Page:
The first services held in the new building were in September 1849. This was the frame building that stood until 1947, a period of 98 years. As first built, the house had large center posts or columns through the center, and also two doors, one on each side of the front - the men entering by one door and the women entering by the other. Later the center columns were removed, rods put through the house to support the roof, and one door placed in the center at the front and one at the rear. As times changed, it was modernized. In December, 1921, a motion was made and carried to put in a carbon light plant and purchase a coal stove. Then in 1937 a committee (Theron Hodges, Mrs. Reece Rogers (now Mrs. Charles Smith), O. R. Ownby, and Virgin Allen) was appointed to hire an electrician to wire the church and select fixtures for the lights.
Early Church Discipline
Since the time of Rev. Burnette, Boyd's Creek has had over thirty pastors, serving from a few months to several years. The pastor serving the longest in this time was Rev. David Manly, who served for three different periods ending in 1903. Mr. Ownby said that, he was noted for his good revivals, strict discipline, and good order in the church house. He evidently was not the only strict disciplinarian, for all down through the records of the church are references to action being taken by the church on charges brought against members. Some of these charges were unchristian conduct, intoxication, living in disorder, profanity, partaking with the world in a dance, immoral conduct, making and vending ardent spirits to the injury of his fellowman, engaging in idle mirth, delinquency, and covenant breaking. The last time anyone was excluded was in 1921 for departing from the Baptist faith. Today, when informed that one our members has joined a church of another faith, his name is dropped from the roll, which is another way of doing the same thing.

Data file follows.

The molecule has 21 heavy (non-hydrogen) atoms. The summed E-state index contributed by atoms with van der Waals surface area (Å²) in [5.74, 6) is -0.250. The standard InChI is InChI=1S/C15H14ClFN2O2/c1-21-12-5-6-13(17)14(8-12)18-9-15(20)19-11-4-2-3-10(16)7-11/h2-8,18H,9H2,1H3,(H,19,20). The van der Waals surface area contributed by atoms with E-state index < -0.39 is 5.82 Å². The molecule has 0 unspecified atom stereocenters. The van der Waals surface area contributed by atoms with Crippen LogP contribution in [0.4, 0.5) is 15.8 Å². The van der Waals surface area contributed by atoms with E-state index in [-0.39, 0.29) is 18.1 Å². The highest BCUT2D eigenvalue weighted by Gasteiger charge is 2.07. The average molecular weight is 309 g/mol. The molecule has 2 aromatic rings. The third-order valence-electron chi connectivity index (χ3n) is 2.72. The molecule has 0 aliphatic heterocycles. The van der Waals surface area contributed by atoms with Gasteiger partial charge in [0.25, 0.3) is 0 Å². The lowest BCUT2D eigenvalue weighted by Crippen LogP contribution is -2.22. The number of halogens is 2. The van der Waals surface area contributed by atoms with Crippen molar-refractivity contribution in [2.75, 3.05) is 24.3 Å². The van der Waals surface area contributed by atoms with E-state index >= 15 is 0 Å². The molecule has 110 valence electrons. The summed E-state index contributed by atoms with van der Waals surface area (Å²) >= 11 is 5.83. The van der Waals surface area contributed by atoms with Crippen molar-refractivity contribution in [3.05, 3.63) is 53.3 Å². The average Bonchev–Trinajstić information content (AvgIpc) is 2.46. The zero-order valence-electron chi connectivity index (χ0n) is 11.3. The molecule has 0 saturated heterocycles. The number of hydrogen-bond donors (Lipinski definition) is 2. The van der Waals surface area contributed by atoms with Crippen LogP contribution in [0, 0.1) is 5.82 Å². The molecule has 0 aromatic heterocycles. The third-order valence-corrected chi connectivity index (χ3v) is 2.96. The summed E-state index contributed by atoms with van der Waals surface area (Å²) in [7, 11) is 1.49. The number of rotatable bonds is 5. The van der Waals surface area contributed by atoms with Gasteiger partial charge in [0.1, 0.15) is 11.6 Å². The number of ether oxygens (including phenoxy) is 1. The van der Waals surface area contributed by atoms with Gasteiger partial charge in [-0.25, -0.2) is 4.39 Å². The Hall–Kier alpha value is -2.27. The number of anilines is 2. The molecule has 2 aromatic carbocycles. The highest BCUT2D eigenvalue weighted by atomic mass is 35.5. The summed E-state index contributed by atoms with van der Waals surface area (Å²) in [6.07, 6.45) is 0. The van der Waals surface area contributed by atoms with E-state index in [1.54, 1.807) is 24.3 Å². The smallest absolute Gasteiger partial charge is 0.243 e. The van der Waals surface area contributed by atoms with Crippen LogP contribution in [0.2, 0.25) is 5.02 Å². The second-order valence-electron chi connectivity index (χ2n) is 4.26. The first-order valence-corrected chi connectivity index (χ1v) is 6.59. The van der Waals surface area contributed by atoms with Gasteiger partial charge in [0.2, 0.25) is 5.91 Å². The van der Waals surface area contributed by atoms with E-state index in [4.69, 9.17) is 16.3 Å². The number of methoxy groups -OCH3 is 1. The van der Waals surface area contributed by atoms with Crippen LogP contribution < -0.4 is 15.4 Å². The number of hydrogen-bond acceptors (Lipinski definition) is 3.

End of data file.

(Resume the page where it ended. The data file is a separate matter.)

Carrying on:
However, their strictness and charging of members was the earlier way of endeavoring to keep the members of the church in line with the church covenant and in fellowship with each other. Records of the early 1800s often say, after divine services, the church set for business. There being no business and all being found in fellowship, we adjourned. In July, 1867, a committee was appointed to endeavor to restore delinquent members to duty. And in 1869 it was resolved that the church clerk call the roll of its members at each church meeting, making each delinquent, and that any of its members being absent for one quarter without a reasonable excuse will be considered covenant breakers and dealt with accordingly. The churches were sincerely concerned when there was any difficulty or discord within the membership, for the minutes occasionally record that a certain church petitions this church to send a committee to help in settling a difficulty or dispute existing in that church. Some of the churches that sent such petitions were Sevierville, Stock Creek, New Hopewell, Alder Branch. A committee was always sent to help them.
First Sunday School